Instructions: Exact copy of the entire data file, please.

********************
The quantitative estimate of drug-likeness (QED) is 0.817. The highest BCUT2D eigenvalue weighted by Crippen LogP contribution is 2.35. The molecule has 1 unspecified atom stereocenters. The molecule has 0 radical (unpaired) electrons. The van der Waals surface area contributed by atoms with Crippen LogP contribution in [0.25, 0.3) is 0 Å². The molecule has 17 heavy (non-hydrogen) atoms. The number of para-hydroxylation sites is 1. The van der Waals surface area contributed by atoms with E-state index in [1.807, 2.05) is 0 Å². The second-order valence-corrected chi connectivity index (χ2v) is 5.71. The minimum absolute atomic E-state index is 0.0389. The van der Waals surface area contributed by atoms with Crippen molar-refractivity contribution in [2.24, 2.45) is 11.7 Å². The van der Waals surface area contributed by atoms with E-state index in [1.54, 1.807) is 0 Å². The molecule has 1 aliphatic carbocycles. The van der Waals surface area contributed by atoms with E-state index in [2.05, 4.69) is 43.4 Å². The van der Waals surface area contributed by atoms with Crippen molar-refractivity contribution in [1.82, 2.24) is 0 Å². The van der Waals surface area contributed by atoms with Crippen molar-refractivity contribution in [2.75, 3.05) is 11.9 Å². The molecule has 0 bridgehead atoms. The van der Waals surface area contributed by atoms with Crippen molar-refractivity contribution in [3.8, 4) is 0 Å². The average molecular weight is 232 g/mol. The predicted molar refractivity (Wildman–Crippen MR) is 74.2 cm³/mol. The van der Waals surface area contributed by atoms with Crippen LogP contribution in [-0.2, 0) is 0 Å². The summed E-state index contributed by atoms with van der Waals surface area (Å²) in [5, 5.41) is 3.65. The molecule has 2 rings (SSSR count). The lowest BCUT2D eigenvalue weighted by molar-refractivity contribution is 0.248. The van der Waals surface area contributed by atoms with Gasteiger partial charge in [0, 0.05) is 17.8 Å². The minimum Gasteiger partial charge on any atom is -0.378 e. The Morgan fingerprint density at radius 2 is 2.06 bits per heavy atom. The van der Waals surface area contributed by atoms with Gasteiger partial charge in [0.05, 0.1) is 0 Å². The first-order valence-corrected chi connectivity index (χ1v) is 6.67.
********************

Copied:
The quantitative estimate of drug-likeness (QED) is 0.817. The highest BCUT2D eigenvalue weighted by Crippen LogP contribution is 2.35. The molecule has 1 unspecified atom stereocenters. The molecule has 0 radical (unpaired) electrons. The van der Waals surface area contributed by atoms with Crippen LogP contribution in [0.25, 0.3) is 0 Å². The molecule has 17 heavy (non-hydrogen) atoms. The number of para-hydroxylation sites is 1. The van der Waals surface area contributed by atoms with E-state index in [1.807, 2.05) is 0 Å². The second-order valence-corrected chi connectivity index (χ2v) is 5.71. The minimum absolute atomic E-state index is 0.0389. The van der Waals surface area contributed by atoms with Crippen molar-refractivity contribution in [2.24, 2.45) is 11.7 Å². The van der Waals surface area contributed by atoms with E-state index in [1.54, 1.807) is 0 Å². The molecule has 1 aliphatic carbocycles. The van der Waals surface area contributed by atoms with E-state index in [2.05, 4.69) is 43.4 Å². The van der Waals surface area contributed by atoms with Crippen molar-refractivity contribution in [1.82, 2.24) is 0 Å². The van der Waals surface area contributed by atoms with Crippen molar-refractivity contribution in [2.75, 3.05) is 11.9 Å². The molecule has 0 bridgehead atoms. The van der Waals surface area contributed by atoms with Crippen molar-refractivity contribution in [3.8, 4) is 0 Å². The average molecular weight is 232 g/mol. The predicted molar refractivity (Wildman–Crippen MR) is 74.2 cm³/mol. The van der Waals surface area contributed by atoms with Crippen LogP contribution in [-0.2, 0) is 0 Å². The summed E-state index contributed by atoms with van der Waals surface area (Å²) in [5, 5.41) is 3.65. The molecule has 2 rings (SSSR count). The lowest BCUT2D eigenvalue weighted by molar-refractivity contribution is 0.248. The van der Waals surface area contributed by atoms with Gasteiger partial charge in [0, 0.05) is 17.8 Å². The minimum Gasteiger partial charge on any atom is -0.378 e. The Morgan fingerprint density at radius 2 is 2.06 bits per heavy atom. The van der Waals surface area contributed by atoms with Gasteiger partial charge in [0.05, 0.1) is 0 Å². The first-order valence-corrected chi connectivity index (χ1v) is 6.67.